These were incredible responses from very well-known and inspiring individuals in the climate movement, and I couldn’t be more grateful. I am also very grateful and honored to have been a part of such an amazing internationally recognized event as the United Nations Climate Summit and I hope that I can utilize what I gained not only to educate others, but to one day create policies to help end climate change.

Caroline with her parents in front of the UN.

Caroline with her parents in front of the UN.

Links to thematic discussions:

Climate Science: http://www.un.org/climatechange/summit/2014/08/climate-science/

Voices from the Climate Front lines: http://www.un.org/climatechange/summit/2014/08/voices-climate-front-lines/

Link to my presentation at the ADK Youth Climate Summit: https://www.youtube.com/watch?v=zEJqsI9LD-4&feature=share

Alma’s Experience at the 2014 International Day of the Girl Events

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International Day of the Girl

I was interested in participating in International Day of the Girl for multiple reasons. One of them was having the opportunity to meet youth from other countries. I haven’t had the chance to travel outside the U.S so I always find it interesting to learn someone else’s culture through a first person interaction. Another reason was being able to share why investing in girl’s education mattered. I didn’t grow up in the best household but education positively influenced me. Education gave me something to look forward to and I came across educators that believed in my potential, which in turn gave me the confidence to succeed. I feel that the same trend can be repeated world wide when girls are given a fair shot at education.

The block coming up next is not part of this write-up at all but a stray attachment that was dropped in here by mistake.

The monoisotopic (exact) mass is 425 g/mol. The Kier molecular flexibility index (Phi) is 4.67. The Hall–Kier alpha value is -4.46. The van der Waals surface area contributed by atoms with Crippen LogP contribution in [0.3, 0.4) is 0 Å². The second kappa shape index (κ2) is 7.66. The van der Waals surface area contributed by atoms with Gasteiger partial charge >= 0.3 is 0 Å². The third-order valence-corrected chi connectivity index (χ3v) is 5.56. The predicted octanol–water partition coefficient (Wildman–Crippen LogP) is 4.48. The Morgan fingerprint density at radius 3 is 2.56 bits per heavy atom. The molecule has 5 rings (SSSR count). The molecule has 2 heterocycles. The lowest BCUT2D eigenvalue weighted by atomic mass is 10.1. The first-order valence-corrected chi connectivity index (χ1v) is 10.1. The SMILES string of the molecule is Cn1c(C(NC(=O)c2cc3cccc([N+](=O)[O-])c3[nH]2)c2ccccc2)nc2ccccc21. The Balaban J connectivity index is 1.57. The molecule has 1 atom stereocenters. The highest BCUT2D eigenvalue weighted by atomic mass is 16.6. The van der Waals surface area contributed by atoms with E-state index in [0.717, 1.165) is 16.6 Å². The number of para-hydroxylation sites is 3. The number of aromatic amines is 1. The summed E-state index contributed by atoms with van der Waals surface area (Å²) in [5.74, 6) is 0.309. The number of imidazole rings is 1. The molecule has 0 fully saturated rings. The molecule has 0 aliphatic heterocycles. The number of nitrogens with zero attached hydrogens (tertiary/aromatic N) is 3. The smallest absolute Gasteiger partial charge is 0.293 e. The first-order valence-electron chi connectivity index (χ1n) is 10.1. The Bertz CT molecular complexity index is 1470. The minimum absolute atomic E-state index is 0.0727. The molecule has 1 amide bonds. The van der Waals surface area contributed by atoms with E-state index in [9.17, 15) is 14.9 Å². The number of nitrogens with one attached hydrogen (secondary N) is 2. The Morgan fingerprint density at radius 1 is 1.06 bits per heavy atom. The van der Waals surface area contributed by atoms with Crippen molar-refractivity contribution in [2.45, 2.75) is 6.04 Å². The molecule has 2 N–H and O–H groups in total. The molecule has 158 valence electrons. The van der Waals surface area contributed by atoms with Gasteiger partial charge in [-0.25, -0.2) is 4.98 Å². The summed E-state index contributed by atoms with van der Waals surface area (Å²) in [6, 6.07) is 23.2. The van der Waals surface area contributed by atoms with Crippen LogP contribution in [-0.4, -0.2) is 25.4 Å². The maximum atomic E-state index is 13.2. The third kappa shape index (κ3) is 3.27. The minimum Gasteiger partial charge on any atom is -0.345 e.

Events/Activities

The activities I was able to partake included being the Emcee for the Be Bold Youth Leadership Event and sharing how I was bold at the Because I am Girl Gala. I was so glad I was also able to emcee the event along with Kyle and Ari one of the girl’s I met at the YUGA Summit in 2013. It was my first time emceeing and I’m glad was able to do that with amazing people. One of the events all of the youth ambassadors participated in was the pink lighting of the Empire State Building in honor of International Day of the Girl. We all got to take pictures with Julianne Hough during the event. There were so many photographs that I almost felt blind afterwards but we had so much fun!

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Life Map

An activity that made a lasting impact to me was when the group of youth and chaperones shared their life map. A life map is made out of a series of key events that has impacted you as a person or has led you to where you are today. Parts of our lives were hard to share with others but I feel that we felt closer as a group afterwards. I will always remember this because sharing your life map is way of sharing a part of you with others.